This is the core component that makes the Scales Method effective.

        It works like this:

        Take a look at all the tasks you’re doing, and review the importance of each of them. Specifically, measure a task’s importance by its cost and benefit.

        By cost, I am referring to the effort needed per task (including time, money and other resources). The benefit is how closely the task can contribute to your goal.

          To make this easier for you, I’ve listed below four combinations that will enable you to quickly and easily determine the priority of each of your tasks:

          Low Cost + High Benefit

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          Do these tasks first because they’re the simple ones to complete, yet help you get closer to your goal.

          Approving artwork created for a sales brochure would likely fit this category. You could easily decide on whether you liked the artwork/layout, but your decision to approve would trigger the production of the leaflet and the subsequent sales benefits of sending it out to potential customers.

          High Cost + High Benefit

          Break the high cost task down into smaller ones. In other words, break the big task into mini ones that take less than an hour to complete. And then re-evaluate these small tasks and set their correct priority level.

          Imagine if you were asked to write a product launch plan for a new diary-free protein powder supplement. Instead of trying to write the plan in one sitting – aim to write the different sections at different times (e.g., spend 30 minutes writing the introduction, one hour writing the body text, and 30 minutes writing the conclusion).

          Low Cost + Low Benefit

          This combination should be your lowest priority. Either give yourself 10-15 minutes to handle this task, or put these kind of tasks in between valuable tasks as a useful break.

          These are probably necessary tasks (e.g., routine tasks like checking emails) but they don’t contribute much towards reaching your desired goal. Keep them way down your priority list.

          High Cost + Low Benefit

          Review if these tasks are really necessary. Think of ways to reduce the cost if you decide that the completion of the task is required.

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          For instance, can any tools or systems help to speed up doing the task? In this category, you’re likely to find things like checking and updating sales contacts spreadsheets. This can be a fiddly and time-consuming thing to do without making mistakes. However, there are plenty of apps out there they can make this process instant and seamless.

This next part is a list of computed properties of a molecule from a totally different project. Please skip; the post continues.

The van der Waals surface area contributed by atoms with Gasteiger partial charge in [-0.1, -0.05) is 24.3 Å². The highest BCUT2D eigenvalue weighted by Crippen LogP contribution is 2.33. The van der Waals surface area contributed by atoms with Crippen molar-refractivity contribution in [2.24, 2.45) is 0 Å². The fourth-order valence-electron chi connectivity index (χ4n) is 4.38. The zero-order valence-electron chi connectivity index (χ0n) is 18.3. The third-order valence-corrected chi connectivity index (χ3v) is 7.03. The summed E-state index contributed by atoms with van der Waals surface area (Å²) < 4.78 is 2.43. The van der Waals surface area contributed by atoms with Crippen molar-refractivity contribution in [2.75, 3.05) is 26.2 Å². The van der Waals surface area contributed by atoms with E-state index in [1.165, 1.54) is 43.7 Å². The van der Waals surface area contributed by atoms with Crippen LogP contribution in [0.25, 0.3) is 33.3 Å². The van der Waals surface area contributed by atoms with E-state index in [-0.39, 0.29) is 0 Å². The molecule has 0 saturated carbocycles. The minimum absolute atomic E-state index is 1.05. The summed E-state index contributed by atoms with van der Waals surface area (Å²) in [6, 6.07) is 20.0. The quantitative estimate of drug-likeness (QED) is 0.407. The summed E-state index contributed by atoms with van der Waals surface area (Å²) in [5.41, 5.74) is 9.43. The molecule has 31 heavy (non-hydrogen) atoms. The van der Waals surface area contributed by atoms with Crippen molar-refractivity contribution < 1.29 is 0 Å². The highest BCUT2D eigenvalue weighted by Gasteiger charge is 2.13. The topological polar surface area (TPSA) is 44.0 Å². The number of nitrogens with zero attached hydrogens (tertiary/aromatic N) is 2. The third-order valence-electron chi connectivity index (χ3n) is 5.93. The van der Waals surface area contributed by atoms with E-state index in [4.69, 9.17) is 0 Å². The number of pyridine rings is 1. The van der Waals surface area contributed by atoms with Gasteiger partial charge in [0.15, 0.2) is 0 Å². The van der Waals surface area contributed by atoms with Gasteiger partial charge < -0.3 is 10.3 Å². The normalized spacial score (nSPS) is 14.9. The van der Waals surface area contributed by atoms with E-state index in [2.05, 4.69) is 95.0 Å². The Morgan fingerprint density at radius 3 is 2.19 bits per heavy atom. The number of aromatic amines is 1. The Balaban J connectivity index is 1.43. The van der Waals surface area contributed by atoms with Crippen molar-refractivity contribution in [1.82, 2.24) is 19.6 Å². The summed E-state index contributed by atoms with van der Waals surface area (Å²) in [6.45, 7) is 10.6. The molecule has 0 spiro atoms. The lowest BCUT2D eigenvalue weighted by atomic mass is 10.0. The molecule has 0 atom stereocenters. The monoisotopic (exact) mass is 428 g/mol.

Now, coming back to the editor who I referred to earlier, let’s take a look at her typical daily task list:

            After listening to my advice, she broke down the High cost+ High benefit task into smaller ones. Her tasks then looked like this (in order of priority):

              And for the task about promoting articles to different platforms, after reviewing its benefits, we decided to focus on the most effective platform only – thereby significantly lowering the associated time cost.

              Bonus Tip: Tackling Tasks with Deadlines

              Once you’ve evaluated your tasks, you’ll know the importance of each of them. This will immediately give you a crystal-clear picture on which tasks would help you to achieve more (in terms of achieving your goals). Sometimes, however, you won’t be able to decide every task’s priority because there’ll be deadlines set by external parties such as managers and agencies.

              What to do in these cases?

              Well, I suggest that after considering the importance and values of your current tasks, align the list with the deadlines and adjust the priorities accordingly.

              For example, let’s dip into the editor’s world again.

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              Some of the articles she edited needed to be published by specific dates. The Scales Method allows for this, and in this case, her amended task list would look something like this:

                Hopefully, you can now see how easy it is to evaluate the importance of tasks and how to order them in lists of priority.

                The Scales Method Is Different from Anything Else You’ve Tried

                By adopting the Scales Method, you’ll begin to correctly prioritize your work, and most importantly – boost your productivity by up to 10 times!

                And unlike other methods that don’t really explain how to decide the importance of a task, my method will help you break down each of your tasks into two parts: cost and benefits. My method will also help you to take follow-up action based on different cost and benefits combinations.

                Start right now by spending 10 minutes to evaluate your common daily tasks and how they align with your goal(s). Once you have this information, it’ll be super-easy to put your tasks into a priority list. All that remains, is that you kick off your next working day by following your new list.

                Trust me, once you begin using the Scales Method – you’ll never want to go back to your old ways of working.

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                Featured photo credit: Vector Stock via vectorstock.com